163 F.3d 938, reversed and remanded.

Scalia, J., delivered the opinion of the Court, in which Rehnquist, C. J., and O'Connor, Kennedy, Souter, Thomas, and Ginsburg, JJ., joined. Breyer, J., filed an opinion concurring in the judgment, in which Stevens, J., joined, post, p. 454.

Edward B. Foley, State Solicitor of Ohio, argued the cause for petitioner. With him on the briefs were Betty D. Montgomery, Attorney General, David M. Gormley, and Stephen P. Carney.

J. Joseph Bodine, Jr., argued the cause for respondent. With him on the brief were David H. Bodiker, Laurence E. Komp, and Angela Wilson Miller. [*]

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Justice Scalia delivered the opinion of the Court.

This case presents the question whether a federal habeas court is barred from considering an ineffective-assistance-of-counsel claim as "cause" for the procedural default of another claim when the ineffective-assistance claim has itself been procedurally defaulted.


Respondent was indicted by an Ohio grand jury for aggravated murder and aggravated robbery. He entered a guilty plea while maintaining his innocence—a procedure we held to be constitutional in North Carolina v. Alford, 400 U.S. 25 (1970)—in exchange for the prosecution's agreement that the guilty plea could be withdrawn if the three-judge panel that accepted it elected, after a mitigation hearing, to impose the death penalty. The panel accepted respondent's plea based on the prosecution's recitation of the evidence supporting the charges and, following a mitigation hearing, sentenced him to life imprisonment with parole eligibility after 30 years on the aggravated-murder count and to a concurrent term of 10 to 25 years on the aggravated-robbery count. On direct appeal respondent, represented by new counsel, assigned only the single error that the evidence offered in mitigation established that he should have been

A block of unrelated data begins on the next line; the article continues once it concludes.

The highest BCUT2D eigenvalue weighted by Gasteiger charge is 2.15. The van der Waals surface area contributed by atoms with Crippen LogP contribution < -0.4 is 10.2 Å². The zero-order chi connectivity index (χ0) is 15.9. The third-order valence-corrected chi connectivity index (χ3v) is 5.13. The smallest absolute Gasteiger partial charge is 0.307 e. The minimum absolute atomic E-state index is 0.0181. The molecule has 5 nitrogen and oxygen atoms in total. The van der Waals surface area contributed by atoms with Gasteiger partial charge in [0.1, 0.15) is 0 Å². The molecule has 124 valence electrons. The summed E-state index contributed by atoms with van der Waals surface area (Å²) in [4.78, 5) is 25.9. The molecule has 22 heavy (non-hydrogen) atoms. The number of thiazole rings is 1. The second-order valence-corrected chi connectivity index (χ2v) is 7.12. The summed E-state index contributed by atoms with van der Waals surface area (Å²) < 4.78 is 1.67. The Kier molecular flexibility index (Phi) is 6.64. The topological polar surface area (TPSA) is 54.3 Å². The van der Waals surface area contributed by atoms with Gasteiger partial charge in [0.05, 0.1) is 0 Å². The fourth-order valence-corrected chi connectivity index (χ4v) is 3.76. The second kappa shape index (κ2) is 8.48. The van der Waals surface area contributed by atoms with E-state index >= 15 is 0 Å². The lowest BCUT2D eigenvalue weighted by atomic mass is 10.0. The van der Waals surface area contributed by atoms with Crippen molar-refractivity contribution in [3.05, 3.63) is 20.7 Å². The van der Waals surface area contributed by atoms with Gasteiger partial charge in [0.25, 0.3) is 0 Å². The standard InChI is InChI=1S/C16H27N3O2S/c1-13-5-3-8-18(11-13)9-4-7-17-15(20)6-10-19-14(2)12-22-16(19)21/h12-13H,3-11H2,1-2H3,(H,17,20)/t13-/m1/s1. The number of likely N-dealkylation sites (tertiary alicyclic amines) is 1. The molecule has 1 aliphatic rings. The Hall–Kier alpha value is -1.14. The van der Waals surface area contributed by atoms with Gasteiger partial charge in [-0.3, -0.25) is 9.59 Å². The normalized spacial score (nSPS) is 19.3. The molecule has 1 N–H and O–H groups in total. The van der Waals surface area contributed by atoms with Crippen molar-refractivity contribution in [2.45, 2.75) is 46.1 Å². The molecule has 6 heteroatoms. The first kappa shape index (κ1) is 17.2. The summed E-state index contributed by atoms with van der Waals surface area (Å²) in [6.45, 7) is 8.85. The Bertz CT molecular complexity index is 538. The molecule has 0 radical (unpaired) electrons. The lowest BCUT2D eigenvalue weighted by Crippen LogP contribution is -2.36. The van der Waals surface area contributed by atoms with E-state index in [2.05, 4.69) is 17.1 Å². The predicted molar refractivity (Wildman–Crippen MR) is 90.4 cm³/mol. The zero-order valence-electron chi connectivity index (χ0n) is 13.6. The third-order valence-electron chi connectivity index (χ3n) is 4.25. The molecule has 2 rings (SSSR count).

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eligible for parole after 20 rather than 30 years. The Ohio Court of Appeals affirmed, and respondent did not appeal to the Ohio Supreme Court.

After unsuccessfully pursuing state postconviction relief pro se, respondent, again represented by new counsel, filed an application in the Ohio Court of Appeals to reopen his direct appeal, pursuant to Ohio Rule of Appellate Procedure 26(B),[1] on the ground that his original appellate counsel was constitutionally ineffective in failing to raise on direct appeal a challenge to the sufficiency of the evidence. The appellate court dismissed the application because respondent had failed to show, as the rule required, good cause for filing after the 90-day period allowed.[2] The Ohio Supreme Court, in a one-sentence per curiam opinion, affirmed. State v. Carpenter, 74 Ohio St. 3d 408, 659 N.E.2d 786 (1996).

On May 3, 1996, respondent filed a petition for writ of habeas corpus in the...